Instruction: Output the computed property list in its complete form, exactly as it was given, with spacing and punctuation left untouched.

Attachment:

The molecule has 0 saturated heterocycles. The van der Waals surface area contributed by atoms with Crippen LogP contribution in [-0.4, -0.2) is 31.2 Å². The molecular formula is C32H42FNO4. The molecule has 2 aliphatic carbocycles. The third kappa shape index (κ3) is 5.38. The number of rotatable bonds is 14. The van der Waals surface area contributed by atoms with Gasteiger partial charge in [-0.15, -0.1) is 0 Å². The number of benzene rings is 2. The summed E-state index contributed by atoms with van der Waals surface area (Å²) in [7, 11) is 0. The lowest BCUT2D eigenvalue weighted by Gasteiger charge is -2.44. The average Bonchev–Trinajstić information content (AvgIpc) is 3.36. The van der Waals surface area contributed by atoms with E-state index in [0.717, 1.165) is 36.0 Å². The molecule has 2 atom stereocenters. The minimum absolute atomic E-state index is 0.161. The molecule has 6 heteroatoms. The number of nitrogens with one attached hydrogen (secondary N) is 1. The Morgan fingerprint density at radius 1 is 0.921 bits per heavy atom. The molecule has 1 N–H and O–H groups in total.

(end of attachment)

The molecule has 0 saturated heterocycles. The van der Waals surface area contributed by atoms with Crippen LogP contribution in [-0.4, -0.2) is 31.2 Å². The molecular formula is C32H42FNO4. The molecule has 2 aliphatic carbocycles. The third kappa shape index (κ3) is 5.38. The number of rotatable bonds is 14. The van der Waals surface area contributed by atoms with Gasteiger partial charge in [-0.15, -0.1) is 0 Å². The number of benzene rings is 2. The summed E-state index contributed by atoms with van der Waals surface area (Å²) in [7, 11) is 0. The lowest BCUT2D eigenvalue weighted by Gasteiger charge is -2.44. The average Bonchev–Trinajstić information content (AvgIpc) is 3.36. The van der Waals surface area contributed by atoms with E-state index in [0.717, 1.165) is 36.0 Å². The molecule has 2 atom stereocenters. The minimum absolute atomic E-state index is 0.161. The molecule has 6 heteroatoms. The number of nitrogens with one attached hydrogen (secondary N) is 1. The Morgan fingerprint density at radius 1 is 0.921 bits per heavy atom. The molecule has 1 N–H and O–H groups in total.